Elm's Maybe.withDefault


In certain circles in the Elm community it is seen as more ‘Elmish’, that is more idiomatic, or more desirable to write code using functions to combine/inspect common datatypes. So this code:

Maybe.withDefault 0 mInt

is more desirable than the following code which uses a case expression to achieve the same end:

case mInt of
    Nothing ->
    Just x ->

One question that arises, is does one compile to more efficient code? Let’s test this, we can easily write the following into an elm file and compile with optimisation turned on:

increment : Int -> Int
increment x = x + 1

mIncrement : Maybe Int -> Int
mIncrement mInt =
    case mInt of
        Nothing ->
        Just x ->
            increment x

decrement  : Int -> Int
decrement x = x - 1

mDecrement : Maybe Int -> Int
mDecrement mInt =
        |> Maybe.withDefault 0
        |> decrement

I have deliberately written increment and decrement as separate functions so that this does not affect the compilation of either.

var $author$project$Main$decrement = function (x) {
    return x - 1;
var $elm$core$Maybe$withDefault = F2(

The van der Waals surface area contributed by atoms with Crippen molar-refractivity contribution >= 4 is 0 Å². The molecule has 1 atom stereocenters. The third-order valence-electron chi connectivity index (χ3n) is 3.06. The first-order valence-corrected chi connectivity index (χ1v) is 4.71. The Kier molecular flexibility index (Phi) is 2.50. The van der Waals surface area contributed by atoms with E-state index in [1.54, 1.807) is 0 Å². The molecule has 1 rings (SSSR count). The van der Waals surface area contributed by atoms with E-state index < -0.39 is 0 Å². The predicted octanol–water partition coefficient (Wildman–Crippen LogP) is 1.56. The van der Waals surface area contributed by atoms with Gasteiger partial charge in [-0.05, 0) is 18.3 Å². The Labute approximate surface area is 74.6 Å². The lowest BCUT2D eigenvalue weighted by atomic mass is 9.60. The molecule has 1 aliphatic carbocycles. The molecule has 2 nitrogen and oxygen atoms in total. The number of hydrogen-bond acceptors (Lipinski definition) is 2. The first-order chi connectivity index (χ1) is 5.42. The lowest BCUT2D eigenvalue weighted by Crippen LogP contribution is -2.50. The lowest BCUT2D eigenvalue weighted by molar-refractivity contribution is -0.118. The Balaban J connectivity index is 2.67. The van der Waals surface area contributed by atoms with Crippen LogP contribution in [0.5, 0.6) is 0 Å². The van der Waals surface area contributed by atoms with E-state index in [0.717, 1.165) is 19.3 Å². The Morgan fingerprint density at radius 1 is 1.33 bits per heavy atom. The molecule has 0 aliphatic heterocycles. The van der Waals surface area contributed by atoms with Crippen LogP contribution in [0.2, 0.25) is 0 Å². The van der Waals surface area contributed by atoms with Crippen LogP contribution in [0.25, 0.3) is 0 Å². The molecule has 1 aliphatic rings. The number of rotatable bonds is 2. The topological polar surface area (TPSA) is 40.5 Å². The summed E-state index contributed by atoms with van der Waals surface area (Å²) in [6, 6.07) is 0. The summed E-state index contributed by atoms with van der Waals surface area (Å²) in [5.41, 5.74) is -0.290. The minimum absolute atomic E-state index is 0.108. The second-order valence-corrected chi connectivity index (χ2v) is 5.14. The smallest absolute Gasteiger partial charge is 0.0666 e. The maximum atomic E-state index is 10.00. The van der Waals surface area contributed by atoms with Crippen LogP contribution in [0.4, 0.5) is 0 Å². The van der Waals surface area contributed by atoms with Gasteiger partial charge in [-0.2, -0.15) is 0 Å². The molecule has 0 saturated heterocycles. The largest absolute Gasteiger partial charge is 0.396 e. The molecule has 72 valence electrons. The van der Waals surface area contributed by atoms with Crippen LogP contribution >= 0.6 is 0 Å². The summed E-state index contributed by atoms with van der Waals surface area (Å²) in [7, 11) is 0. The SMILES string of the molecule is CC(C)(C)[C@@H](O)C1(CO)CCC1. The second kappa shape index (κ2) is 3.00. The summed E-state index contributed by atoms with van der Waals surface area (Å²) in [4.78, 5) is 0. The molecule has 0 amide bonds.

function (_default, maybe) {
        if (!maybe.$) {
            var value = maybe.a;
            return value;
        } else {
            return _default;
var $author$project$Main$mDecrement = function (mInt) {
    return $author$project$Main$decrement(
        A2($elm$core$Maybe$withDefault, 0, mInt));
var $author$project$Main$increment = function (x) {
    return x + 1;
var $author$project$Main$mIncrement = function (mInt) {
    if (mInt.$ === 1) {
        return 1;
    } else {
        var x = mInt.a;
        return $author$project$Main$increment(x);

So as perhaps expected the syntactical case expression compiles to more direct code. However it is possible that the Javascript engine can improve the performance of the more indirect code. Some benchmarking is required. However, there is a further problem, if the Nothing case is some expensive expression, then using Maybe.withDefault will evaluate that expression even when it is ultimately thrown away. This is one of the advantages of a lazy language.

There exists a special tool elm-optimize-level-2 which takes the Javascript code produced by the elm-compiler and improves it. I think there exists an opportunity for a tool that operates before the elm-compiler and translates idiomatic into more performant elm. Though of course the first step would be to do some benchmarking.